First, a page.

A system in which many profit-seeking enterprises are largely owned, or managed, or supported by the State. Nations as diverse as present-day China, the old USSR, and even the United States (with its military-industrial complex and certain enterprises deemed “too-big-to-fail”) have been called “state capitalist”.
China is perhaps most often held up as an example of successful state capitalism. China has grown at almost 10% for the past 30 years. State-capitalist companies such as China Telecom have come from nowhere to become mighty global companies.
State capitalism's libertarian critics, on the other hand, argue that the system (in China and elsewhere) is riven with problems. State-capitalist companies are not only less efficient than their private competitors, they are also using cheap capital and political favouritism to crowd out the entrepreneurs that are the real drivers of growth. State capitalism inevitably degenerates into crony capitalism as powerful politicians extend their control over the economy.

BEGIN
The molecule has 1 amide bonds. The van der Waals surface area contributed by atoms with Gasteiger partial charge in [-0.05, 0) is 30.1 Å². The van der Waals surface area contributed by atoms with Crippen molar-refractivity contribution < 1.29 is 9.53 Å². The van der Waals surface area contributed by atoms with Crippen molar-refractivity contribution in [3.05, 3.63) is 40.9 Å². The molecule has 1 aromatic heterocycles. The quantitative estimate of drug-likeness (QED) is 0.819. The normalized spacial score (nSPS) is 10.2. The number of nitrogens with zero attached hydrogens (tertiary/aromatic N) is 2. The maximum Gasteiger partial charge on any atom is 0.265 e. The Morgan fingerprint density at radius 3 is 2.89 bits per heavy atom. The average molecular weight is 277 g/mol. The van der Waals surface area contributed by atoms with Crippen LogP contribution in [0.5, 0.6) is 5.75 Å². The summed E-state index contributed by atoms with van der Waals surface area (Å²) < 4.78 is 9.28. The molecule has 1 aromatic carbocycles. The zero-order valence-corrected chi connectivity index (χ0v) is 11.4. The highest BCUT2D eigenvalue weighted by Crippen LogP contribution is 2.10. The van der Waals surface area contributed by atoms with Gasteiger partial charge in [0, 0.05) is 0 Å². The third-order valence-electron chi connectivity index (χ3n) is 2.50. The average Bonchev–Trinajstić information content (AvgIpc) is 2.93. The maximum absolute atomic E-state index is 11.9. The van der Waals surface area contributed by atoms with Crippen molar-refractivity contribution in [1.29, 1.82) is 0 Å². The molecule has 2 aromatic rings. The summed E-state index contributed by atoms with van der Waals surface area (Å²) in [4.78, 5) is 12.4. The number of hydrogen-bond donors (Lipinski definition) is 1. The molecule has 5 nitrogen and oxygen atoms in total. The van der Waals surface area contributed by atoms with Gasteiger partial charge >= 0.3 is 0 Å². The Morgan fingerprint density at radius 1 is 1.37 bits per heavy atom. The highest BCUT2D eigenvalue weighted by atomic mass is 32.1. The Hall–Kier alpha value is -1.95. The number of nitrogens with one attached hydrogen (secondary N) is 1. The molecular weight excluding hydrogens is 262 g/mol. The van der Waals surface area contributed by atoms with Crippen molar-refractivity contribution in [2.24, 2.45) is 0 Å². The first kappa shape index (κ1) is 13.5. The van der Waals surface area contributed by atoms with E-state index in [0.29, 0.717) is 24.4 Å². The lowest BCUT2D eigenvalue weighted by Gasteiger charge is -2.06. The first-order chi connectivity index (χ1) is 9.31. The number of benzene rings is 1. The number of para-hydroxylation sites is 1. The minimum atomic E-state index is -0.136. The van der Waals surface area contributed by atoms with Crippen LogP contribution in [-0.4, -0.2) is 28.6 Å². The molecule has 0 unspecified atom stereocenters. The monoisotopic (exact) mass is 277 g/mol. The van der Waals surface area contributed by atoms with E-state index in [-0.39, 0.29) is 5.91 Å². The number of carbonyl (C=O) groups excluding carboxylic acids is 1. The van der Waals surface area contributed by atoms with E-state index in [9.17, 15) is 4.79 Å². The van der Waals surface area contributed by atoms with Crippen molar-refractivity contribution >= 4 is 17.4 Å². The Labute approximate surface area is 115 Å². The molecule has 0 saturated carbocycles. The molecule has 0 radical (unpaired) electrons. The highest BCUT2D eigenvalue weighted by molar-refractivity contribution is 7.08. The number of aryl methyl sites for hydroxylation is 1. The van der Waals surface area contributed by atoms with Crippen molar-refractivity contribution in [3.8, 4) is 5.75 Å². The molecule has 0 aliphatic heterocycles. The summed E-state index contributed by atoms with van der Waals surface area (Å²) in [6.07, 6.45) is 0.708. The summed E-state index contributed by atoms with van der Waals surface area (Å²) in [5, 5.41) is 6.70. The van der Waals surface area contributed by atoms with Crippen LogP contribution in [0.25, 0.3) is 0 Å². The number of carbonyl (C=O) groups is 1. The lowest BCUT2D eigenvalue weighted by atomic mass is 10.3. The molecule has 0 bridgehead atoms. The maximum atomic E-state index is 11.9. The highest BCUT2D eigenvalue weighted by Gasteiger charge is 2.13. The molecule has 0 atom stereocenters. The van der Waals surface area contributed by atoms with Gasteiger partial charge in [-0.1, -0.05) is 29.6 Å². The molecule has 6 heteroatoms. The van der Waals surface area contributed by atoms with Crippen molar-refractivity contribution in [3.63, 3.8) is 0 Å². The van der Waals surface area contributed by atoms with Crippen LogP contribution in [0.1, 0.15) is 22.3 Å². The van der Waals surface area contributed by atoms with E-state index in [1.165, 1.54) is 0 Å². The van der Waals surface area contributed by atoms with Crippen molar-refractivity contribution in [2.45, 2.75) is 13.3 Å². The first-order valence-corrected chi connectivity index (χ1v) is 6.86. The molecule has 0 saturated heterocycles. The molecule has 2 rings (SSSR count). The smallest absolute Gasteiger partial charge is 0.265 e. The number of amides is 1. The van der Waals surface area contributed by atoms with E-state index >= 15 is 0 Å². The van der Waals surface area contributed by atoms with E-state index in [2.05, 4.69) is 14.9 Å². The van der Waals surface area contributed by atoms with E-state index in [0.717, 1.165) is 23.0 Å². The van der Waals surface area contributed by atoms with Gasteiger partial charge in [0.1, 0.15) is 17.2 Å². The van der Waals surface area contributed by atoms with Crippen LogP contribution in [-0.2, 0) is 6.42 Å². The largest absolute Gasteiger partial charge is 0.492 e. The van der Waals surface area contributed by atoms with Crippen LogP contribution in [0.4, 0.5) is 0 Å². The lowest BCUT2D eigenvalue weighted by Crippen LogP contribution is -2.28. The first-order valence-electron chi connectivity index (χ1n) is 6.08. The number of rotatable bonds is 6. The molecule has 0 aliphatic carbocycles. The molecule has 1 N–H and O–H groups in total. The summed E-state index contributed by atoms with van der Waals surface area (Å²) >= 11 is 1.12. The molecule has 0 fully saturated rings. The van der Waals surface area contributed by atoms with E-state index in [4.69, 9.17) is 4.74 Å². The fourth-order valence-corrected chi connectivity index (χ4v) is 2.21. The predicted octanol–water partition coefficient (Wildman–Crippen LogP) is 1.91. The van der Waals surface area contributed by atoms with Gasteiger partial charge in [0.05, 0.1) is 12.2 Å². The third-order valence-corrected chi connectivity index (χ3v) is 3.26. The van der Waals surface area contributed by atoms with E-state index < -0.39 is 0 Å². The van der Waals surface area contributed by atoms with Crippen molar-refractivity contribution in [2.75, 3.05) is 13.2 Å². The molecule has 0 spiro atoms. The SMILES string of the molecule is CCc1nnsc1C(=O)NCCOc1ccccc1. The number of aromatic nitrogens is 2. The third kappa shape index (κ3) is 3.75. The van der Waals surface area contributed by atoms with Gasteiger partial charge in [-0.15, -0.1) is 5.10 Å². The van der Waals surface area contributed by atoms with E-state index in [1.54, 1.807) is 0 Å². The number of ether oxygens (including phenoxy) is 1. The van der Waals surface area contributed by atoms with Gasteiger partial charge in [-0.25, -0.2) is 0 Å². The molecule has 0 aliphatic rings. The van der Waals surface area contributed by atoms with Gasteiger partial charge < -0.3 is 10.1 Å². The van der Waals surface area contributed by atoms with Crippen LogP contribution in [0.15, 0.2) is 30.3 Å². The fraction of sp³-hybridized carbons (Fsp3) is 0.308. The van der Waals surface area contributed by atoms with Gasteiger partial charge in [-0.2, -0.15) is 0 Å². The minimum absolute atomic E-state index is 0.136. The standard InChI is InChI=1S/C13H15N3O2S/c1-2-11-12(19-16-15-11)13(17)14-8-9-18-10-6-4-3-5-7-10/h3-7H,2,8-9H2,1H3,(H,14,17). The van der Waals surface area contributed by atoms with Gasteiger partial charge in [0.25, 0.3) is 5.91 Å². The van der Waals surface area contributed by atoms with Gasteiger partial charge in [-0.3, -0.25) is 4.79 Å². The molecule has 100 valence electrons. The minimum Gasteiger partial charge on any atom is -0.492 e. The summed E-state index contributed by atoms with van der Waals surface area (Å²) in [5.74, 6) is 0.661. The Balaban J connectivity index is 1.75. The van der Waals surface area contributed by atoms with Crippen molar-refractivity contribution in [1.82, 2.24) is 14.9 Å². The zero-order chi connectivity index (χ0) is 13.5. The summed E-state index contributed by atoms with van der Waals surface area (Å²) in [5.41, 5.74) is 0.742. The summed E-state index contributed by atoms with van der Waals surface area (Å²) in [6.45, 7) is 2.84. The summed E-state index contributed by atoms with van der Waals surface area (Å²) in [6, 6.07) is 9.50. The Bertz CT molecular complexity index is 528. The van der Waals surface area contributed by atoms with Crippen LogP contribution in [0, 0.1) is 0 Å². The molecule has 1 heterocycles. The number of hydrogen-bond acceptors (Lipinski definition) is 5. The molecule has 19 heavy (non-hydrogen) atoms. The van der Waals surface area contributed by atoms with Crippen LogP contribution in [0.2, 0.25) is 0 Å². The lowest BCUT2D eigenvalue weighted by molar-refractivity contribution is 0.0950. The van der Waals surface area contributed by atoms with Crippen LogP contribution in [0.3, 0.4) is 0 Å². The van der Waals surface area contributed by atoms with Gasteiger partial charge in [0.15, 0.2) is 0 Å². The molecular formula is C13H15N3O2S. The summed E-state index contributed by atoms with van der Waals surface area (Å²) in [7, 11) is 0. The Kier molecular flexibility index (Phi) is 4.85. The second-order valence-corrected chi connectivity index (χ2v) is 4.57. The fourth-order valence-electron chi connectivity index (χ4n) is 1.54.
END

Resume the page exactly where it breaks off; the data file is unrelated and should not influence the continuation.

The criticism of State Capitalism from the socialist and Marxist left is that State Capitalist nations such as the USSR and China have claimed to represent “socialism” or “communism”, while leaving out the essential goal of socialism and communism (as defined by Marxists), namely, real and effective democratization of the society. Instead, these critics on the left argue, these state capitalist societies have functioned essentially as “a single huge corporation, extracting the surplus value from the workforce in order to invest it in further production” (ref: wikipedia), and providing as little real democracy for the citizens as is provided in any other capitalist enterprise.
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